Professor Mike Kelly, director of the Centre for Public Health Excellence at NICE, said the concept of nudging was not new but had been shown to work in other settings.
The tactic involves encouraging people to be healthier through positive advice without restricting choice through legislation.
Evidence for health-related nudging is ‘limited but improving’, Professor Kelly told attendees at the UK Faculty of Public Health annual conference in Birmingham on Monday.
But Professor Kelly warned: ‘I think there is still the question of what the unintended consequences of the nudge approach might be, not least the ethics of keeping people aware of what [public health] is doing.’
He said any nudge tactics must be specific about the behaviour they are attempting to change. The complex interaction with other aspects of behaviour must be considered too.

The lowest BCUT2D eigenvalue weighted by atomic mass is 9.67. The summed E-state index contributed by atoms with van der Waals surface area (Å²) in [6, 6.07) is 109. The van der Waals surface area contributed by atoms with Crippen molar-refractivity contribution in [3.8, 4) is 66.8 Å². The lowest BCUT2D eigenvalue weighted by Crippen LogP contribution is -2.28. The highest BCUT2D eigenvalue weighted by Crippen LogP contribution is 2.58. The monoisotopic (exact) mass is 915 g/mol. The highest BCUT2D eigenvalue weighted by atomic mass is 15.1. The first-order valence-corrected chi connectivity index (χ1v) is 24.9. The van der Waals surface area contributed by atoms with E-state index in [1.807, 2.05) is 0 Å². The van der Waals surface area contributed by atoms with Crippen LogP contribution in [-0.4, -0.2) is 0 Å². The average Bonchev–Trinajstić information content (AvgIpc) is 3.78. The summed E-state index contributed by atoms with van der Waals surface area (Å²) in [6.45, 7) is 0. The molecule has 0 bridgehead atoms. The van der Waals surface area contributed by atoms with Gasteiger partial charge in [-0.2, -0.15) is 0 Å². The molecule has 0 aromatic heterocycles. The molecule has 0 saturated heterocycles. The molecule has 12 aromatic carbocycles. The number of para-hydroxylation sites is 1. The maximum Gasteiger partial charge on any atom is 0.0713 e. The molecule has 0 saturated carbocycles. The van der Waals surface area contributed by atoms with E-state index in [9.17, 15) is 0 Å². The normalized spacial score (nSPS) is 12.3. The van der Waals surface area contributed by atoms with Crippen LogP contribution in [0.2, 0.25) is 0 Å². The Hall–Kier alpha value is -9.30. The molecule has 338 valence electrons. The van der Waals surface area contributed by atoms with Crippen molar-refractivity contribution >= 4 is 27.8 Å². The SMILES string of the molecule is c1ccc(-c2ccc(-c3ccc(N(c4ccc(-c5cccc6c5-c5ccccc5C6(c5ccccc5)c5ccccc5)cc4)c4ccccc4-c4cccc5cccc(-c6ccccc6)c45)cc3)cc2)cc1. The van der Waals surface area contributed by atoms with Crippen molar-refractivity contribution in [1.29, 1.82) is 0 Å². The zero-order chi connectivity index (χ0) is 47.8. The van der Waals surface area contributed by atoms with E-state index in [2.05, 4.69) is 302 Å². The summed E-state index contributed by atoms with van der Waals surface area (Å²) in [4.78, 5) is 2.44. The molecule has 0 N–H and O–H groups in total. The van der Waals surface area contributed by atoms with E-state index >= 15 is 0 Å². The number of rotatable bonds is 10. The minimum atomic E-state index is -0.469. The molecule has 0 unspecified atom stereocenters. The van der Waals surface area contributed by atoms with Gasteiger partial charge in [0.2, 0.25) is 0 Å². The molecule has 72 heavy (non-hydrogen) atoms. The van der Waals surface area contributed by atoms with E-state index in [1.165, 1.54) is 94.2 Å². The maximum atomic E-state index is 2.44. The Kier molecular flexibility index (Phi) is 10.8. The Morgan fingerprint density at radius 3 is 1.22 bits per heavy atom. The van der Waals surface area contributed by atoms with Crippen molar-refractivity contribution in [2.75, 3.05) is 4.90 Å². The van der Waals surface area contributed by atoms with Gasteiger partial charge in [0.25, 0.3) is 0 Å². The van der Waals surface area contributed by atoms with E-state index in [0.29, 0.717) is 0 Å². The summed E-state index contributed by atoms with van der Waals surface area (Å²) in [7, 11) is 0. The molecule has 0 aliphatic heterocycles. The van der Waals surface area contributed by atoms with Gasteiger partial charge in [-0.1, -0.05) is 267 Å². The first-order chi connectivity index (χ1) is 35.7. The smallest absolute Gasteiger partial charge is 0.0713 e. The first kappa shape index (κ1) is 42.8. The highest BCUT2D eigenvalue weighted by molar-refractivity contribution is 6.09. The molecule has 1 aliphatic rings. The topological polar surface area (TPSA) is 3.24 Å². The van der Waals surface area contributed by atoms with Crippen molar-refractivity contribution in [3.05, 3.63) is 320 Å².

‘It isn’t good enough to talk about behaviour change in general – you have to be specific about what you are trying to do,’ he said.
‘The operation problem of only thinking of nudge in a small way is where the causal relation between the nudge and the outcome is distal, where some sort of lengthy process is at work. Does nudge still work then?’ he said.
‘We are by definition dealing with complex definitions, settings and behaviours, necessarily easily amenable to bite size ways of describing the problem.’
The BMA has been vocal in its dissent of the policy.
In February, Cambridge University researchers argued that, while nudging can alter behaviour, it often moves people towards unhealthy choices.
There is little evidence to support the effectiveness of nudging improving population health and reduce health inequalities, they said.